Need some hot tunes for the holidays? Grab some from Freegal while you still can


Freegal is one of the many handy digital resources that Auckland Libraries has subscribed to, allowing you to download three songs per week from the Sony catalog of artists. But that's about to change! Our subscription to the service will cease on January 31st, so get in there and grab some tunes while you can! 

The service is free for all Auckland Libraries members, and if you're sitting at home but not a member, you can actually kickstart the registration process electronically at the Auckland Libraries website and use your temporary barcode number to get your free downloads. From there, you can sign into Freegal over here. There's still weeks to go, so if you've had your eyes on some certain Justin Timberlake, Beyonce, Benny Tipene, Guy Sebastian, Pitbull, Miley Cyrus, MJ or One Direction tracks but you're short on cash, why not download them three songs at a time over the break?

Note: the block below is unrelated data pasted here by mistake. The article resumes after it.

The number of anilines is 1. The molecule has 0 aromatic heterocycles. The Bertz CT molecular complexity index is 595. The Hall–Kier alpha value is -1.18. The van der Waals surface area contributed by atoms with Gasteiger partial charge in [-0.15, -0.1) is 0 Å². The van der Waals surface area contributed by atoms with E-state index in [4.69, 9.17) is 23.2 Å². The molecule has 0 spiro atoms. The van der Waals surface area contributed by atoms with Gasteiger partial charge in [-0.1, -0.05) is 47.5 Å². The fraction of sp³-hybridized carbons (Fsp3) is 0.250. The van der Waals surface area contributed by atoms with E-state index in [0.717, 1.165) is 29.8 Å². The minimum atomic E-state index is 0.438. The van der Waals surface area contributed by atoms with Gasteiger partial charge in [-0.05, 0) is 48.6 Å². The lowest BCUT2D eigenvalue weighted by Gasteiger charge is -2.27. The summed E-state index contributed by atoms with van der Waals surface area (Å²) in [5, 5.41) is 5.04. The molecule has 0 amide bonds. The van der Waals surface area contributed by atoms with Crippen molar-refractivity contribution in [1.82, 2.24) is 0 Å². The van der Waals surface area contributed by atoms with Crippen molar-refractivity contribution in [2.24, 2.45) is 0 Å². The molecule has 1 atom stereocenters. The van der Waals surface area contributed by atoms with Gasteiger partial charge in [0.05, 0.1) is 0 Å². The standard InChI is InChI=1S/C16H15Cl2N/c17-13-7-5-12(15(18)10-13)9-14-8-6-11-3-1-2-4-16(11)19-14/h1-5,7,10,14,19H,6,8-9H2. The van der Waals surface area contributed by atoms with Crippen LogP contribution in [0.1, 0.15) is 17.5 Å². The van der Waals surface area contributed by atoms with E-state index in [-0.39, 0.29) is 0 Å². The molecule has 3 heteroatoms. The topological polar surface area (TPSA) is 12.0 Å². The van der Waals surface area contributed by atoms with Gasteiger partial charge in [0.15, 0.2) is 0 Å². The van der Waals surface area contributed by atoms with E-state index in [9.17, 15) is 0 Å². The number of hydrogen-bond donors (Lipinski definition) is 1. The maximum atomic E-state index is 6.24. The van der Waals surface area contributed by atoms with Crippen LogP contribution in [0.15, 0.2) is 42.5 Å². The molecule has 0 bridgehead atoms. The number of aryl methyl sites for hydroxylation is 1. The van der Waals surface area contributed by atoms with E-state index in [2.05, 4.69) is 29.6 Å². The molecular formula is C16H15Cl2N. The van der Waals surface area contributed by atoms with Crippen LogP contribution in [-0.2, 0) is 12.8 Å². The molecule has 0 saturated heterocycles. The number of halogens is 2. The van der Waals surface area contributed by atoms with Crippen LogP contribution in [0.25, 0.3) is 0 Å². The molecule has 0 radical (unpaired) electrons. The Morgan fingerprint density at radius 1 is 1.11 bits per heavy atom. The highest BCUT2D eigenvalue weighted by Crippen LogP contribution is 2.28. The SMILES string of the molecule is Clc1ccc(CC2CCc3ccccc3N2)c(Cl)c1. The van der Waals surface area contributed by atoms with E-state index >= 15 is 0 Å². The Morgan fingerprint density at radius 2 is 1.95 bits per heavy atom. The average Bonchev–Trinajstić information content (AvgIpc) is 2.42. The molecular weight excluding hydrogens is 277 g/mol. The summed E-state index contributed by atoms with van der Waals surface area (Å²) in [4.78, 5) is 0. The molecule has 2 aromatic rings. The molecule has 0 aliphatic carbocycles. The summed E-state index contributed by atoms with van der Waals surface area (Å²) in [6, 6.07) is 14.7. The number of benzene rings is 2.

While Freegal will be off the table soon, there's still a number of music-related digital resources available to Auckland Library members, so check out the rest of them here.


This entry was posted on Wednesday, December 25 and is filed under ,,. You can follow any responses to this entry through the RSS 2.0. You can leave a response.

2 Responses to “Need some hot tunes for the holidays? Grab some from Freegal while you still can”

  1. Hey Paul, Auckland Council decided to cease providing Freegal to save money. In the current Auckland Plan (which you can find here: http://www.aucklandcouncil.govt.nz/EN/planspoliciesprojects/plansstrategies/annual_plan/Documents/annualplan1314vol1.pdf ) it says "we have decided to cease the service that allowed library users to download three free pieces of music per week. The service was costing all ratepayers $205,000 per annum."

    In my opinion, I think that with the music industry in such great flux, library digital music resources are still really trying to adapt with it. So while our Freegal subscription is ceasing, hopefully as the music industry landscape evolves we'll see even better (and cost effective) music resources emerge for libraries.

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